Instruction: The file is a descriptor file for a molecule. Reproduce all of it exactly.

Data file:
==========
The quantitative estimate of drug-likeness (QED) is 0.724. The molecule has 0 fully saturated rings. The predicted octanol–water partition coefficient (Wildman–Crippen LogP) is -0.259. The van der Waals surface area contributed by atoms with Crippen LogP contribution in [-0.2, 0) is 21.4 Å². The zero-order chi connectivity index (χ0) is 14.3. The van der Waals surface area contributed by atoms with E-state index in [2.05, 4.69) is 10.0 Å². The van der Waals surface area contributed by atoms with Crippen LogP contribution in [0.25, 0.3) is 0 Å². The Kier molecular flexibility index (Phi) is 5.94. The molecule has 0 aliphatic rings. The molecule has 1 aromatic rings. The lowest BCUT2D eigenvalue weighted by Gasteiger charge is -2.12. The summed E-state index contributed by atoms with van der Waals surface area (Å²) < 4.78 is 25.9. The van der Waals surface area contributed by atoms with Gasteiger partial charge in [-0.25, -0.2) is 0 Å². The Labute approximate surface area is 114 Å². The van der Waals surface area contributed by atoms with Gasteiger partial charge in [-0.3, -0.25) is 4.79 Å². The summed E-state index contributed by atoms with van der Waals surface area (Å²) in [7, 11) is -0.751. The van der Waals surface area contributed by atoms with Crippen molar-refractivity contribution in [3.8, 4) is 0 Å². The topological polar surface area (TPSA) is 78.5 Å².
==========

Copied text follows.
The quantitative estimate of drug-likeness (QED) is 0.724. The molecule has 0 fully saturated rings. The predicted octanol–water partition coefficient (Wildman–Crippen LogP) is -0.259. The van der Waals surface area contributed by atoms with Crippen LogP contribution in [-0.2, 0) is 21.4 Å². The zero-order chi connectivity index (χ0) is 14.3. The van der Waals surface area contributed by atoms with E-state index in [2.05, 4.69) is 10.0 Å². The van der Waals surface area contributed by atoms with Crippen LogP contribution in [0.25, 0.3) is 0 Å². The Kier molecular flexibility index (Phi) is 5.94. The molecule has 0 aliphatic rings. The molecule has 1 aromatic rings. The lowest BCUT2D eigenvalue weighted by Gasteiger charge is -2.12. The summed E-state index contributed by atoms with van der Waals surface area (Å²) < 4.78 is 25.9. The van der Waals surface area contributed by atoms with Gasteiger partial charge in [-0.25, -0.2) is 0 Å². The Labute approximate surface area is 114 Å². The van der Waals surface area contributed by atoms with Gasteiger partial charge in [-0.3, -0.25) is 4.79 Å². The summed E-state index contributed by atoms with van der Waals surface area (Å²) in [7, 11) is -0.751. The van der Waals surface area contributed by atoms with Crippen molar-refractivity contribution in [3.8, 4) is 0 Å². The topological polar surface area (TPSA) is 78.5 Å².